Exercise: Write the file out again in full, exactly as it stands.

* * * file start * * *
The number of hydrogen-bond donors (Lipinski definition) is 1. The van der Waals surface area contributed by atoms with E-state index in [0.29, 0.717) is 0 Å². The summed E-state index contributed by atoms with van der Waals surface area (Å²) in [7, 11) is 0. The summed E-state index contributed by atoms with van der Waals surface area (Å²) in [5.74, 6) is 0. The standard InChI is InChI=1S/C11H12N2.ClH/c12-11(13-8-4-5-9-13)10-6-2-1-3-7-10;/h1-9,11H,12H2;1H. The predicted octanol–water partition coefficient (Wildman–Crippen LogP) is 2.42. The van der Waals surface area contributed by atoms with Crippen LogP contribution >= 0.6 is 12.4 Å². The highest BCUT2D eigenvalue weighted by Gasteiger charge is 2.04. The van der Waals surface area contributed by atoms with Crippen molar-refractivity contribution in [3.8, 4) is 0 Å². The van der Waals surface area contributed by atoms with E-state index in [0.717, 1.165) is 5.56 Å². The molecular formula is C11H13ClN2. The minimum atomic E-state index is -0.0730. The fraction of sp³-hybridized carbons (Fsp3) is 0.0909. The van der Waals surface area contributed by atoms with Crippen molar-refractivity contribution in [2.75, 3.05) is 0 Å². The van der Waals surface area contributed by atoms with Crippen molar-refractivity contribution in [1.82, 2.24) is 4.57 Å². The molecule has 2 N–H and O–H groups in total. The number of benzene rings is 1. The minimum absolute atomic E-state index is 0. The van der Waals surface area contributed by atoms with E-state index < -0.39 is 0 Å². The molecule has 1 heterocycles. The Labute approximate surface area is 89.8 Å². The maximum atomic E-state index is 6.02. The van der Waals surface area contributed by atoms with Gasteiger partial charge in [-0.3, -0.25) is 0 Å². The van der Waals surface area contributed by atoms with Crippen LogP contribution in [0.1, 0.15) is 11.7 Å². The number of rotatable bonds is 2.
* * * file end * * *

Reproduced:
The number of hydrogen-bond donors (Lipinski definition) is 1. The van der Waals surface area contributed by atoms with E-state index in [0.29, 0.717) is 0 Å². The summed E-state index contributed by atoms with van der Waals surface area (Å²) in [7, 11) is 0. The summed E-state index contributed by atoms with van der Waals surface area (Å²) in [5.74, 6) is 0. The standard InChI is InChI=1S/C11H12N2.ClH/c12-11(13-8-4-5-9-13)10-6-2-1-3-7-10;/h1-9,11H,12H2;1H. The predicted octanol–water partition coefficient (Wildman–Crippen LogP) is 2.42. The van der Waals surface area contributed by atoms with Crippen LogP contribution >= 0.6 is 12.4 Å². The highest BCUT2D eigenvalue weighted by Gasteiger charge is 2.04. The van der Waals surface area contributed by atoms with Crippen molar-refractivity contribution in [3.8, 4) is 0 Å². The van der Waals surface area contributed by atoms with E-state index in [0.717, 1.165) is 5.56 Å². The molecular formula is C11H13ClN2. The minimum atomic E-state index is -0.0730. The fraction of sp³-hybridized carbons (Fsp3) is 0.0909. The van der Waals surface area contributed by atoms with Crippen molar-refractivity contribution in [2.75, 3.05) is 0 Å². The van der Waals surface area contributed by atoms with Crippen molar-refractivity contribution in [1.82, 2.24) is 4.57 Å². The molecule has 2 N–H and O–H groups in total. The number of benzene rings is 1. The minimum absolute atomic E-state index is 0. The van der Waals surface area contributed by atoms with E-state index < -0.39 is 0 Å². The molecule has 1 heterocycles. The Labute approximate surface area is 89.8 Å². The maximum atomic E-state index is 6.02. The van der Waals surface area contributed by atoms with Gasteiger partial charge in [-0.3, -0.25) is 0 Å². The van der Waals surface area contributed by atoms with Crippen LogP contribution in [0.1, 0.15) is 11.7 Å². The number of rotatable bonds is 2.